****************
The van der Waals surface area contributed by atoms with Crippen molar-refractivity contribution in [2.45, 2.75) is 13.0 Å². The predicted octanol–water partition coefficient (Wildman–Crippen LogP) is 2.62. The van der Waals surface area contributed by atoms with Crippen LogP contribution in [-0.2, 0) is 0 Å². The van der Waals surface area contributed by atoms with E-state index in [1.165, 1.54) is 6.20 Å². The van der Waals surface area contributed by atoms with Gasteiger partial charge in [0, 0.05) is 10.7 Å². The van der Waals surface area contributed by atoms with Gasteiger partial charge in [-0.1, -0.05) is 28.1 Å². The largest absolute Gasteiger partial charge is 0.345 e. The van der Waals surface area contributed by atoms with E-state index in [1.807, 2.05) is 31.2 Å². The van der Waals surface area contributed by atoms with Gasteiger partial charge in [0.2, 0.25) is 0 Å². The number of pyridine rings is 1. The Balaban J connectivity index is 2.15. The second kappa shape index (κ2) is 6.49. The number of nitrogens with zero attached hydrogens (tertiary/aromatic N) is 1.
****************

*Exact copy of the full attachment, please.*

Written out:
The van der Waals surface area contributed by atoms with Crippen molar-refractivity contribution in [2.45, 2.75) is 13.0 Å². The predicted octanol–water partition coefficient (Wildman–Crippen LogP) is 2.62. The van der Waals surface area contributed by atoms with Crippen LogP contribution in [-0.2, 0) is 0 Å². The van der Waals surface area contributed by atoms with E-state index in [1.165, 1.54) is 6.20 Å². The van der Waals surface area contributed by atoms with Gasteiger partial charge in [0, 0.05) is 10.7 Å². The van der Waals surface area contributed by atoms with Gasteiger partial charge in [-0.1, -0.05) is 28.1 Å². The largest absolute Gasteiger partial charge is 0.345 e. The van der Waals surface area contributed by atoms with E-state index in [1.807, 2.05) is 31.2 Å². The van der Waals surface area contributed by atoms with Gasteiger partial charge in [0.2, 0.25) is 0 Å². The number of pyridine rings is 1. The Balaban J connectivity index is 2.15. The second kappa shape index (κ2) is 6.49. The number of nitrogens with zero attached hydrogens (tertiary/aromatic N) is 1.